"Are you not tired? Don't you want rest? How long will you go on sitting like this? Don't fall sick. Get up!" You hear this voice and do not know what to do. The remedy for this is not to listen to the voice as it comes, but understand that it is an undesirable message that is coming to hinder the progress on the path.
If you are really sick, that is a different matter. You have to take care of yourself by proper means. But if it is only a negative attitude of tamas that is operating inside and causing false fatigue and fake exhaustion, one should be vigilant. When you are doing no work, what kind of fatigue can be there? People do not do anything for days together, and then say they shall take rest. What kind of rest are you taking when you have done nothing? It is a kind of technology adopted by the mind to see that you should not progress spiritually. When tired, do not sit and meditate. Stand up for a while and move about in the verandah. Just stroll from this end to that end. When you are walking like that, the lethargy will pass away. Wash your face with a little cold water. Take a cup of tea if you like. Satisfy yourself, move about. When you are feeling better, sit and start meditation. You should never allow idleness to enter your mind.
Then a third technique can be employed by the mind. It may say, "The method that you are adopting for meditation is wrong. Do you know that it is an erroneous exercise that you are practising? Who initiated you?" "I took initiation from that Guru but he has not told me everything. I have some difficulties." Varieties of doubts can arise: "After all, is it possible for me to realise God in this birth? Who has seen God? Can you see one person in the world who can say that he has seen God or realised God? If that is the case, what is my fate? I am losing everything that I have in the world to pursue some will-o'-the-wisp, a phantasmagoria. I may have it or I may not have it; from the conditions prevailing in my mind, it looks like 'it is not for me'. It does not look that it is possible.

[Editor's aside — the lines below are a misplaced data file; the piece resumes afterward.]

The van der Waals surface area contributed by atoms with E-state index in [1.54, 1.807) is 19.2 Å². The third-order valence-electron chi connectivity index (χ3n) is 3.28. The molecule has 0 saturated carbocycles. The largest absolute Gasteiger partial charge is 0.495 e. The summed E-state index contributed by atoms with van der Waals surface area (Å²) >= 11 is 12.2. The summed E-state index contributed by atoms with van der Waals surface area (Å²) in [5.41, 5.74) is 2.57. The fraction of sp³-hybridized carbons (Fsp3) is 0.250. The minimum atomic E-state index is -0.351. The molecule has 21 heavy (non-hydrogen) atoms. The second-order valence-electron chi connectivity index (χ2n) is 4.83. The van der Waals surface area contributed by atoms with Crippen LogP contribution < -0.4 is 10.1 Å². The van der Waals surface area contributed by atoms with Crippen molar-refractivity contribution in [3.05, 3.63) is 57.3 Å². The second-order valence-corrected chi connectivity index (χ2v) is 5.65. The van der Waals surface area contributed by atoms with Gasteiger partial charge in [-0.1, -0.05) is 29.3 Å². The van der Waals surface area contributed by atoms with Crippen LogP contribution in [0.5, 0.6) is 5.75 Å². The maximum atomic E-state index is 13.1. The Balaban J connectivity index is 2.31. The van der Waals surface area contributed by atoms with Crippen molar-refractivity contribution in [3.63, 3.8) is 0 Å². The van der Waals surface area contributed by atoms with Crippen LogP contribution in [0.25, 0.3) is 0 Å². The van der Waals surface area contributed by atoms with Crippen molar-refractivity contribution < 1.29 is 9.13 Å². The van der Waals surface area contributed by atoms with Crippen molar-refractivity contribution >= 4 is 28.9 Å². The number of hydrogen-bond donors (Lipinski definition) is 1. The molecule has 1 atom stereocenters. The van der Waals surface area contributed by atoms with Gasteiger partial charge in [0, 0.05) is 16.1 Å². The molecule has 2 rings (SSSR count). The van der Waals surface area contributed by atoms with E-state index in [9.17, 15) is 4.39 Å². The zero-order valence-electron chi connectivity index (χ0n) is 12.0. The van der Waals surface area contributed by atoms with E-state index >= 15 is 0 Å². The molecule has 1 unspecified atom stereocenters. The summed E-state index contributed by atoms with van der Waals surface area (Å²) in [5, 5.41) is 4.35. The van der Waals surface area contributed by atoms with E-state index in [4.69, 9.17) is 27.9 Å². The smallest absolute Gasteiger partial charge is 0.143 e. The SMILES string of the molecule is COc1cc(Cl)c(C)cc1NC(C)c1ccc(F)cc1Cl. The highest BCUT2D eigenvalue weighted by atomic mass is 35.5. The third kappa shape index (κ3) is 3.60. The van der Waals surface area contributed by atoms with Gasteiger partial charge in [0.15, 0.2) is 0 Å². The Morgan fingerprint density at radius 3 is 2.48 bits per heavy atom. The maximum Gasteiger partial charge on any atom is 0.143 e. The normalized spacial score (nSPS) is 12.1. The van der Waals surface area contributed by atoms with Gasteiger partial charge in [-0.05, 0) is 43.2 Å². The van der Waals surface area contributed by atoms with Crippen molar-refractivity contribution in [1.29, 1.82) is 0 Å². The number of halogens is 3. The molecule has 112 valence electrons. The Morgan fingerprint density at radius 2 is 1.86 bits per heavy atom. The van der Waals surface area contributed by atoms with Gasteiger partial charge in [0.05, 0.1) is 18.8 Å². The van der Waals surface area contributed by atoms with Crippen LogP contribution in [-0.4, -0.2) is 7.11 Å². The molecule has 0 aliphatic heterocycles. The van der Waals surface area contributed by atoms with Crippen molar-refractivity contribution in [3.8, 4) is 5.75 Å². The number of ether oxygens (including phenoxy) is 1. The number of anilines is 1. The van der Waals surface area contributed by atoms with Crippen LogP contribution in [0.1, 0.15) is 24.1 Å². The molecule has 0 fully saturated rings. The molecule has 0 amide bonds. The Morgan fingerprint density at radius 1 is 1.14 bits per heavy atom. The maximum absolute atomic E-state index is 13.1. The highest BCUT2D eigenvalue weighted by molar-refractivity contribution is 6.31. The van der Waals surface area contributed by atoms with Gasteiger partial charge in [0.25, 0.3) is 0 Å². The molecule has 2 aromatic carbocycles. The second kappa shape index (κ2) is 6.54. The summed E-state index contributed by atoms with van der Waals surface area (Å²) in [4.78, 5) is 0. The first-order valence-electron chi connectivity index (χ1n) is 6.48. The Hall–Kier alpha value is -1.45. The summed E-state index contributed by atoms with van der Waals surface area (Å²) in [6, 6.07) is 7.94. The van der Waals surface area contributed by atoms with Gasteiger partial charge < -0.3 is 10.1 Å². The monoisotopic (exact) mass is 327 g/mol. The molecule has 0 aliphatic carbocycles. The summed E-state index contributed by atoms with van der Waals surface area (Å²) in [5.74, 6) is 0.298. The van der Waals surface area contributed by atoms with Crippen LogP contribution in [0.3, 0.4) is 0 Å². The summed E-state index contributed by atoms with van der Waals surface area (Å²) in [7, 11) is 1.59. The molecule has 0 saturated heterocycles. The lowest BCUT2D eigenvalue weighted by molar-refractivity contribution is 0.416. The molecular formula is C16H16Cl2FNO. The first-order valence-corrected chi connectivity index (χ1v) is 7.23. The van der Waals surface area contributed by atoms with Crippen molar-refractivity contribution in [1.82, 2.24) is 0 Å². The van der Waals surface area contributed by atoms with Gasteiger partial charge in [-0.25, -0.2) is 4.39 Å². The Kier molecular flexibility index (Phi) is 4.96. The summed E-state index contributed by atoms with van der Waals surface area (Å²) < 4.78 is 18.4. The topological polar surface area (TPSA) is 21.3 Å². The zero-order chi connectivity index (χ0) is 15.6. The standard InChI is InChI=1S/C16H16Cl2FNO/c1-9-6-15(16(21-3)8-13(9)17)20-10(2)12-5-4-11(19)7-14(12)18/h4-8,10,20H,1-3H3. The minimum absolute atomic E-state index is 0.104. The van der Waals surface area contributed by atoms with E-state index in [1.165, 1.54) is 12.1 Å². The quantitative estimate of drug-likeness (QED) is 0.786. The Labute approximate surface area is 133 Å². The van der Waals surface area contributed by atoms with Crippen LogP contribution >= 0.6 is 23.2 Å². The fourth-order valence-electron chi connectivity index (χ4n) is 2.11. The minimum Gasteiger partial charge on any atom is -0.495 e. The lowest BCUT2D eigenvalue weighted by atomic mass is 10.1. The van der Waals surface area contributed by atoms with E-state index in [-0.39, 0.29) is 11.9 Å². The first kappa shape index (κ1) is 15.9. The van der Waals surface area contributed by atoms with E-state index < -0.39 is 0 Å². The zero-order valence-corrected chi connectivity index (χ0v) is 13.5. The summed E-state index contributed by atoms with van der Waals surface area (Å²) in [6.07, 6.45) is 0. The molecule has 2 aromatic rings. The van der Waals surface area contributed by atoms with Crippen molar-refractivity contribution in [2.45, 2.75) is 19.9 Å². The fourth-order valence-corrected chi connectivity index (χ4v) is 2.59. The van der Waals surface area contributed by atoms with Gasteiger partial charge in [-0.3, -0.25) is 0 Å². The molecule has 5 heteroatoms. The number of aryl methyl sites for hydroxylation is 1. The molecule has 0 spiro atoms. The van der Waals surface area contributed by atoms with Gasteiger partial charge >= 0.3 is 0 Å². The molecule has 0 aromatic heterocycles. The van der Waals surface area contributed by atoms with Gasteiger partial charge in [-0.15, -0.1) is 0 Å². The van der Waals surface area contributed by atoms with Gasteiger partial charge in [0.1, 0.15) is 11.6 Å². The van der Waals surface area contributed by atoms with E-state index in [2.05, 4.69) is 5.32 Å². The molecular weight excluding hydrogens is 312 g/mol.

"All the joys of life I have cut off, and now nobody wants to talk to me; family members are annoyed with me. They do not like me and nothing comes from them. I have lost my job. One scripture says one thing and another scripture says another thing. 'Read the Bible,' some may say. 'Read the Gita, Upanishads,' say others. Which scripture am I going to follow? Even in the Gita one sloka says something and another sloka says another thing. 'Love me, do hard work, fight the battle of life,' it says. What is it actually that I am supposed to do? There is confusion everywhere. One verse of the Gita is contradicting another verse. You do not know what the Gita is saying finally. Let anyone say, after having read seven hundred verses of the Gita, what is the quintessence? You cannot understand! It is too much, and everything is a big jumble of instructions."